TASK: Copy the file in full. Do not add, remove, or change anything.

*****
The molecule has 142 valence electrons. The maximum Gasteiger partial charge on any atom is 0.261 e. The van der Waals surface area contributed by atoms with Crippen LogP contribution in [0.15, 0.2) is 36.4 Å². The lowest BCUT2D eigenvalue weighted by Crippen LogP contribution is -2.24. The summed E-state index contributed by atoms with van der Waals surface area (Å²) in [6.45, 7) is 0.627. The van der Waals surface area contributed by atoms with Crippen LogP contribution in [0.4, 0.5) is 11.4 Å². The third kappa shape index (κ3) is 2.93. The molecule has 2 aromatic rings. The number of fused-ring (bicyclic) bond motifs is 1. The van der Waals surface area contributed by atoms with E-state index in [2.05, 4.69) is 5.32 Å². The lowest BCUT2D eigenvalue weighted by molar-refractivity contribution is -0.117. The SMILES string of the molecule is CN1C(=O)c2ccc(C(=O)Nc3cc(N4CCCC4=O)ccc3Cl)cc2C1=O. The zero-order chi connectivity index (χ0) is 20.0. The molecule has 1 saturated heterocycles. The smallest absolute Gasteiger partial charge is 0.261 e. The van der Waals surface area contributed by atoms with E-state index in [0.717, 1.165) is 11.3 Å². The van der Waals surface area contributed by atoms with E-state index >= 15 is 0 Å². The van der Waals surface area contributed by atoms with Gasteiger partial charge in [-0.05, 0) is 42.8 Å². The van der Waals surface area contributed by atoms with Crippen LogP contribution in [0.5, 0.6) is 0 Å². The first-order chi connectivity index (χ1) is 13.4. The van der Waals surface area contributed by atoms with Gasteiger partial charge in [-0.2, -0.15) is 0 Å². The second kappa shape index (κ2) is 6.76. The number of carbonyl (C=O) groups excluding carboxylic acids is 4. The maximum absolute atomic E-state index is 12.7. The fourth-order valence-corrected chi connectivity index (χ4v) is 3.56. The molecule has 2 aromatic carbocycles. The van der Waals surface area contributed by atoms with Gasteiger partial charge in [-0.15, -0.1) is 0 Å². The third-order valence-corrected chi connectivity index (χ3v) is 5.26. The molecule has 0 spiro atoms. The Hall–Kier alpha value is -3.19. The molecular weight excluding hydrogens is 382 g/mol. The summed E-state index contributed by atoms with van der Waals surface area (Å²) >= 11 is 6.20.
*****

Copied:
The molecule has 142 valence electrons. The maximum Gasteiger partial charge on any atom is 0.261 e. The van der Waals surface area contributed by atoms with Crippen LogP contribution in [0.15, 0.2) is 36.4 Å². The lowest BCUT2D eigenvalue weighted by Crippen LogP contribution is -2.24. The summed E-state index contributed by atoms with van der Waals surface area (Å²) in [6.45, 7) is 0.627. The van der Waals surface area contributed by atoms with Crippen LogP contribution in [0.4, 0.5) is 11.4 Å². The third kappa shape index (κ3) is 2.93. The molecule has 2 aromatic rings. The number of fused-ring (bicyclic) bond motifs is 1. The van der Waals surface area contributed by atoms with E-state index in [2.05, 4.69) is 5.32 Å². The lowest BCUT2D eigenvalue weighted by molar-refractivity contribution is -0.117. The SMILES string of the molecule is CN1C(=O)c2ccc(C(=O)Nc3cc(N4CCCC4=O)ccc3Cl)cc2C1=O. The zero-order chi connectivity index (χ0) is 20.0. The molecule has 1 saturated heterocycles. The smallest absolute Gasteiger partial charge is 0.261 e. The van der Waals surface area contributed by atoms with E-state index in [0.717, 1.165) is 11.3 Å². The van der Waals surface area contributed by atoms with E-state index >= 15 is 0 Å². The van der Waals surface area contributed by atoms with Gasteiger partial charge in [-0.05, 0) is 42.8 Å². The van der Waals surface area contributed by atoms with Crippen LogP contribution in [0.5, 0.6) is 0 Å². The first-order chi connectivity index (χ1) is 13.4. The van der Waals surface area contributed by atoms with Gasteiger partial charge in [-0.2, -0.15) is 0 Å². The second kappa shape index (κ2) is 6.76. The number of carbonyl (C=O) groups excluding carboxylic acids is 4. The maximum absolute atomic E-state index is 12.7. The fourth-order valence-corrected chi connectivity index (χ4v) is 3.56. The molecule has 2 aromatic carbocycles. The van der Waals surface area contributed by atoms with Gasteiger partial charge in [-0.15, -0.1) is 0 Å². The third-order valence-corrected chi connectivity index (χ3v) is 5.26. The molecule has 0 spiro atoms. The Hall–Kier alpha value is -3.19. The molecular weight excluding hydrogens is 382 g/mol. The summed E-state index contributed by atoms with van der Waals surface area (Å²) >= 11 is 6.20.